Leaning back on a deck chair, front legs off the ground--not enough to be precarious, but enough to push against calf muscles. Feet rooted to earth by the interplay of Newton, eyes locked on the stars. The skies here aren't ideal for stargazing. We're in a bit of a bowl, with the mountain for which the town is named rising up on three sides, and so many trees that the ring of the horizon is furred and vague in the black of night. But it's also miles in any direction to proper civilization, so I guess the lack of light pollution balances out the abbreviation of the starry sphere.
Millions of miles away, distances beyond imagining, globes of hotly burning gases are... not suspended, but self-contained in pockets separated from one another by vast, empty space. Scientists have found ways to fill the void with their math and telescopes, but it doesn't erase the sense of lonely insignificance. Basking in the feeling is a bit melancholy, it's true, but there is also a soothing element to it. I think perhaps it comes from what we like to call perspective.
The scuffle of feet on wood and clack from the gate latch bouncing shut. No longer alone with the stars, but not quite in society either. You are quiet too, in my daydream. So much talking, so much catching up and concern. I have been torn between the childish desire to avoid you, because everybody wants to be with you and I don't want to be 'everybody,' and the human desire to say hello, ask how you've been, mention that thing that made me think of you recently. So perhaps it's no surprise that if I wanted to orchestrate a meeting it would be here on the rooftop, when we have both drawn away.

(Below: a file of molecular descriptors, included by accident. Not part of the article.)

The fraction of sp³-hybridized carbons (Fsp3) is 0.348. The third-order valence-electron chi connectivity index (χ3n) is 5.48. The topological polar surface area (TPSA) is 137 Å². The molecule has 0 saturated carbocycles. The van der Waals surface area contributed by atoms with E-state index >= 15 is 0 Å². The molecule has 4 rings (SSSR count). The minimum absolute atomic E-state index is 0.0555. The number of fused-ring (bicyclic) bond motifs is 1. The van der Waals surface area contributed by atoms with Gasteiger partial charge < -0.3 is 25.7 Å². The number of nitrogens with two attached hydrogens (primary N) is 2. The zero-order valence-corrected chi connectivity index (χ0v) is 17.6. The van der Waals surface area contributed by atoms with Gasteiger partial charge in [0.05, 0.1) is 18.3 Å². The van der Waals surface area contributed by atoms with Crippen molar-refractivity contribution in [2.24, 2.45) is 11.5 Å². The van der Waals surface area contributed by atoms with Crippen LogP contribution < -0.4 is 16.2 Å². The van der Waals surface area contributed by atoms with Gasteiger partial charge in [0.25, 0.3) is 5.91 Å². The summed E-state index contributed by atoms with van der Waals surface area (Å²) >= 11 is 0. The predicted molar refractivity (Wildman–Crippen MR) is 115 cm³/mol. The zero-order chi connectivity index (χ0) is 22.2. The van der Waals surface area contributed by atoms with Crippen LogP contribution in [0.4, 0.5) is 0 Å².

What words would I make you say, if I could? There are too many questions that dare not be asked. And history suggests that I've tried often to reach out to you, but rarely with a response.
Writing a story suggests a rhyme and a reason, but sometimes they don't exist. Sometimes it's nothing but miscommunication and random moments of connection, glad in their own way, but confined to that time and place. I guess I just don't know what to make of the awkward silences. That's why, when we sit together on the deck above the old classroom (for all I know, it exists only in memory, perhaps demolished during recent renovations) in this moment in my head, we aren't speaking. Because somehow it's more gracious, less fumbling, and though there aren't any words to speak, it's still enough just to sit with you.